The New Value of Flexibility in the Workplace

The COVID-19 pandemic has changed relationships between employers and employees. Rather than valuing salary above all, schedule flexibility is now a top priority.

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new valley of flexibility

The worldwide COVID-19 pandemic has changed the working relationship between employers and employees. Rather than job seekers valuing salary above all else, new research by workspace provider IWG has revealed a different focus. More than three-quarters of American workers now say that schedule flexibility is one of their top priorities.

The study found that workers in the United States think of flexible work as the “new normal.” Businesses without an adaptable approach to work put themselves at a disadvantage when competing for talent and risk appearing out of touch with the modern workforce.

Workplace flexibility is no longer a unique perk but an essential practice that organizations need to attract top talent.

Types of flexibility options

Workforce flexibility isn’t limited to remote work. These days, it includes different types of work arrangements such as caregiving leave, flexibility in break times, and unlimited unpaid time off.

Workforce flexibility isn’t limited to remote work. These days, it includes different types of work arrangements such as caregiving leave, flexibility in break times, and unlimited unpaid time off.

Flexible work options:

  • Allowing employees to choose arrival and departure times gives them the freedom to balance work with caregiving, school, or other outside responsibilities. This, in turn, allows employers to show appreciation for employee professionalism and trust, which appeals to current employees and candidates and can dramatically expand the talent pool.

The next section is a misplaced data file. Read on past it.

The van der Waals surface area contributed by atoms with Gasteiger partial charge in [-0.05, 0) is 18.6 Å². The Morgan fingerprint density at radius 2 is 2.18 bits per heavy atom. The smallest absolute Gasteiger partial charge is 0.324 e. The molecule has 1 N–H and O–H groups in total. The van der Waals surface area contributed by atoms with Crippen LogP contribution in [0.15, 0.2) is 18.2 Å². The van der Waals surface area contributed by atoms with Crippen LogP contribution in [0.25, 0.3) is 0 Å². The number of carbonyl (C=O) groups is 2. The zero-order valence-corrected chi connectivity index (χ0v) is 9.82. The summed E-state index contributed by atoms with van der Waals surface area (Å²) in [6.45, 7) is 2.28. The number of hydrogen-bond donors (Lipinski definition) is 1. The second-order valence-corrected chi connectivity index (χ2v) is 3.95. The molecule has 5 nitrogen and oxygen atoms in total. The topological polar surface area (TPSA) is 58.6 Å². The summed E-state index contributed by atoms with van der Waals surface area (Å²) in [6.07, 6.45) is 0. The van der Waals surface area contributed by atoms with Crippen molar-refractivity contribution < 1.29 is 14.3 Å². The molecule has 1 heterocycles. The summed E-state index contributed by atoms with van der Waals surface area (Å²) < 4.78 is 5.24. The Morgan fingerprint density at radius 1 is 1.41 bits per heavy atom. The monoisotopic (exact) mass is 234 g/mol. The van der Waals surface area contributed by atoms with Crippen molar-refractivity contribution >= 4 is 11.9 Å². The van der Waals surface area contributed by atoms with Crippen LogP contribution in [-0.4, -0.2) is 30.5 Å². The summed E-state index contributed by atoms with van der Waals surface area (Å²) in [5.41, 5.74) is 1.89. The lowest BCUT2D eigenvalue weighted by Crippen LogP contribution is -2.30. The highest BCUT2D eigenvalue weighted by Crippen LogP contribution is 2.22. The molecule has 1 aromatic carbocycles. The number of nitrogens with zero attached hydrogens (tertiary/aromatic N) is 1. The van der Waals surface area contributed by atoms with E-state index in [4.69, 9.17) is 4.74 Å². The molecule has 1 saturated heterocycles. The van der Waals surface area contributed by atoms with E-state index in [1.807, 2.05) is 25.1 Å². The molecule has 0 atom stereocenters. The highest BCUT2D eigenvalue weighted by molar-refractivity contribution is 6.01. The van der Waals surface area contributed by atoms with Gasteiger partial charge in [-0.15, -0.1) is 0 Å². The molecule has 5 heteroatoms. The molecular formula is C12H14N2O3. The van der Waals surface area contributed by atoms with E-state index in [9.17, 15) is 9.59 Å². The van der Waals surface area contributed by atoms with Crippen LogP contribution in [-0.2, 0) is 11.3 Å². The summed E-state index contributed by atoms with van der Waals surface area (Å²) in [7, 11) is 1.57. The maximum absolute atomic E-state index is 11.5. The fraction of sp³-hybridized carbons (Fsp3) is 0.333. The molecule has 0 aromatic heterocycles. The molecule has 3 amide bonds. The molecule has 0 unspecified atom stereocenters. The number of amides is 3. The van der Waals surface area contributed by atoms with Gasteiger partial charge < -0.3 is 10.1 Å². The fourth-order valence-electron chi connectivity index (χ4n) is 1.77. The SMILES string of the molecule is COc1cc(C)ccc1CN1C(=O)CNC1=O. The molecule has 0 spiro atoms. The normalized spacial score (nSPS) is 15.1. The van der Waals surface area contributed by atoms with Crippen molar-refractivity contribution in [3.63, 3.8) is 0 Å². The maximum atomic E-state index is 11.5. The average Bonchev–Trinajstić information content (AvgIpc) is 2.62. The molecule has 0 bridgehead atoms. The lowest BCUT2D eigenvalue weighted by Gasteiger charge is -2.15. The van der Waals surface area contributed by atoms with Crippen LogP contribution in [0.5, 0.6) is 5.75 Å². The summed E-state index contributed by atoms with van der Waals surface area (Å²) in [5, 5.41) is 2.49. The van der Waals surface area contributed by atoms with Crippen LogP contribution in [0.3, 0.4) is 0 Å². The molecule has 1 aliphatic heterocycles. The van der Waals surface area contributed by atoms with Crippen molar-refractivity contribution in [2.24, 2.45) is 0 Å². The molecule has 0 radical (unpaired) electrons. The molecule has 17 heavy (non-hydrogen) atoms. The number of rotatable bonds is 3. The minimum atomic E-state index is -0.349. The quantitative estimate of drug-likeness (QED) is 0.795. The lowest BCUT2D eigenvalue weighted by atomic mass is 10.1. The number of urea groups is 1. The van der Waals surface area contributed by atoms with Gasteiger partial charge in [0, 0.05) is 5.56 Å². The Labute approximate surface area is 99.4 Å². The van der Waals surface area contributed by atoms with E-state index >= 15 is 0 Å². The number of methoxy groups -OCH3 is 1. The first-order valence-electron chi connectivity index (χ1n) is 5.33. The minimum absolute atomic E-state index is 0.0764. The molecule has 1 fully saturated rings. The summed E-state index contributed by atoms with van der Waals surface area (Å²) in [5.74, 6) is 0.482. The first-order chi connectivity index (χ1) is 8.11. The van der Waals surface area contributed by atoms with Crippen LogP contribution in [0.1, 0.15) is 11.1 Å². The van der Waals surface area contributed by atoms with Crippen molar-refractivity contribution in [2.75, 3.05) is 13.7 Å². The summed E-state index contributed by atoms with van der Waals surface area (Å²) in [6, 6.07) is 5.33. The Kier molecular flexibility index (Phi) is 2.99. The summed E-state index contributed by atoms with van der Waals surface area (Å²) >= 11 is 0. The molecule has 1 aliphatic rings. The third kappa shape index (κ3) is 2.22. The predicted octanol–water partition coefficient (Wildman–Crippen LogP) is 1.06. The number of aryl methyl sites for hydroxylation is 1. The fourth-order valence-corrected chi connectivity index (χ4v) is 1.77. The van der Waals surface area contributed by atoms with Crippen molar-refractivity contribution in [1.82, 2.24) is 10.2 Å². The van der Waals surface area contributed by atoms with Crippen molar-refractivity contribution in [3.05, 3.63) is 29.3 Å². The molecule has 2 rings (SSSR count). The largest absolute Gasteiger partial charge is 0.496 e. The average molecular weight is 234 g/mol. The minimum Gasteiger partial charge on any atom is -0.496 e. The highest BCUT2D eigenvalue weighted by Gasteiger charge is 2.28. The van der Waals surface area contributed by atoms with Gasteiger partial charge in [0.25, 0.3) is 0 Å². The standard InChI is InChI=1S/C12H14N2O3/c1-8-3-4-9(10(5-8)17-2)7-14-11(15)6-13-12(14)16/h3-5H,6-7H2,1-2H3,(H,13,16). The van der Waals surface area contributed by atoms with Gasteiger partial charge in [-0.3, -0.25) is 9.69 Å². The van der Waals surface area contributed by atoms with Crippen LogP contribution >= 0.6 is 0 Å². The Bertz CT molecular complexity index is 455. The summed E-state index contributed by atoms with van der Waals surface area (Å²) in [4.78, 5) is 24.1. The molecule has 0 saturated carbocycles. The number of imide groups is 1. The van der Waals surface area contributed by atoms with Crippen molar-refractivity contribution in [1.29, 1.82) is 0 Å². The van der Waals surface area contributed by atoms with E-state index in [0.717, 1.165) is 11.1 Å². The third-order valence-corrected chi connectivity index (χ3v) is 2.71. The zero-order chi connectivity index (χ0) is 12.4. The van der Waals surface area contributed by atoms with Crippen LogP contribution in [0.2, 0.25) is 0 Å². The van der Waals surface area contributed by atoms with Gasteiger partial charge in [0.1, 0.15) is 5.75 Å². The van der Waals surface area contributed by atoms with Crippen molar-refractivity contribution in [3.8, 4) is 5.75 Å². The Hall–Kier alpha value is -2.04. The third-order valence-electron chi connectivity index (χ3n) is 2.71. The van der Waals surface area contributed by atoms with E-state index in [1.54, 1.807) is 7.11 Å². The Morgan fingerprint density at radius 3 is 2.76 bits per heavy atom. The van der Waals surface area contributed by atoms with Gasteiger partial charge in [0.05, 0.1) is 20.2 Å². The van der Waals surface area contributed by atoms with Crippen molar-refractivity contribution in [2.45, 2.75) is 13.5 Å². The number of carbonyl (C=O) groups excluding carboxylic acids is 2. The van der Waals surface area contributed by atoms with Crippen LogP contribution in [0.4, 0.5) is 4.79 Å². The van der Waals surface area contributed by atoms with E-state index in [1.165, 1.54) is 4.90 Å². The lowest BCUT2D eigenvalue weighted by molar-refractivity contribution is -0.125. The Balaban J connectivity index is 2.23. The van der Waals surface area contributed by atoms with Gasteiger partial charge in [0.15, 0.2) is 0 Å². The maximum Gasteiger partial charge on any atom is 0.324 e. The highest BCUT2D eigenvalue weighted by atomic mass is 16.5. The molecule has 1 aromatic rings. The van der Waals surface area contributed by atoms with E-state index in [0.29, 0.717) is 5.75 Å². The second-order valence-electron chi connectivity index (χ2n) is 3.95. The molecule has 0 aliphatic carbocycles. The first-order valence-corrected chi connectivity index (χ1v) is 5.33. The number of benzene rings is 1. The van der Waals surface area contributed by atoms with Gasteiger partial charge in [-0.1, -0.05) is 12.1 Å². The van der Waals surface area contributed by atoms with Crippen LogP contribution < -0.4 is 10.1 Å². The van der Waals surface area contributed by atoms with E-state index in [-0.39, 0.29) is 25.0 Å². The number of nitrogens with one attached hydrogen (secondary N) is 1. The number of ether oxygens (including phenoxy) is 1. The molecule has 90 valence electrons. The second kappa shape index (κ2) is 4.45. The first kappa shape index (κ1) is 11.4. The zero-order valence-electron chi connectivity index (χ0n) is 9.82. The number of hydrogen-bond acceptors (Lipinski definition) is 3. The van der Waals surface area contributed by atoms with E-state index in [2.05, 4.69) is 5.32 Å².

• Providing caregiving leave for employees to take care of family circumstances and occasional illnesses as a permanent benefit in lieu of a rare perk. The pandemic has made many re-evaluate their family and life priorities. Employers who recognize and support that will have a competitive advantage.
  • Offering unlimited paid time off is as attractive to job candidates as it is to existing employees as it creates a supportive and understanding work environment. It may also save employers money and simplify administration tasks as vacation time doesn’t accrue.
  • Allowing a condensed work week lets employees put in full-time hours but with the flexibility to arrange their week around their many responsibilities. Condensed workweeks may comprise of a 4-day workweek and 3-day weekend or some other arrangement. A shortened workweek should be optional but not required, as it results in longer shifts, which might not work for everyone.

Recent trends since the pandemic and “The Great Resignation”

Along with the second year of the worldwide pandemic, 2021 brought us  “The Great Resignation.” The phrase describes people quitting their jobs due to experiencing personal changes during the coronavirus pandemic. However, it could also be called “The Great Re-evaluation” because of how many began rethinking their life choices and how they want to live.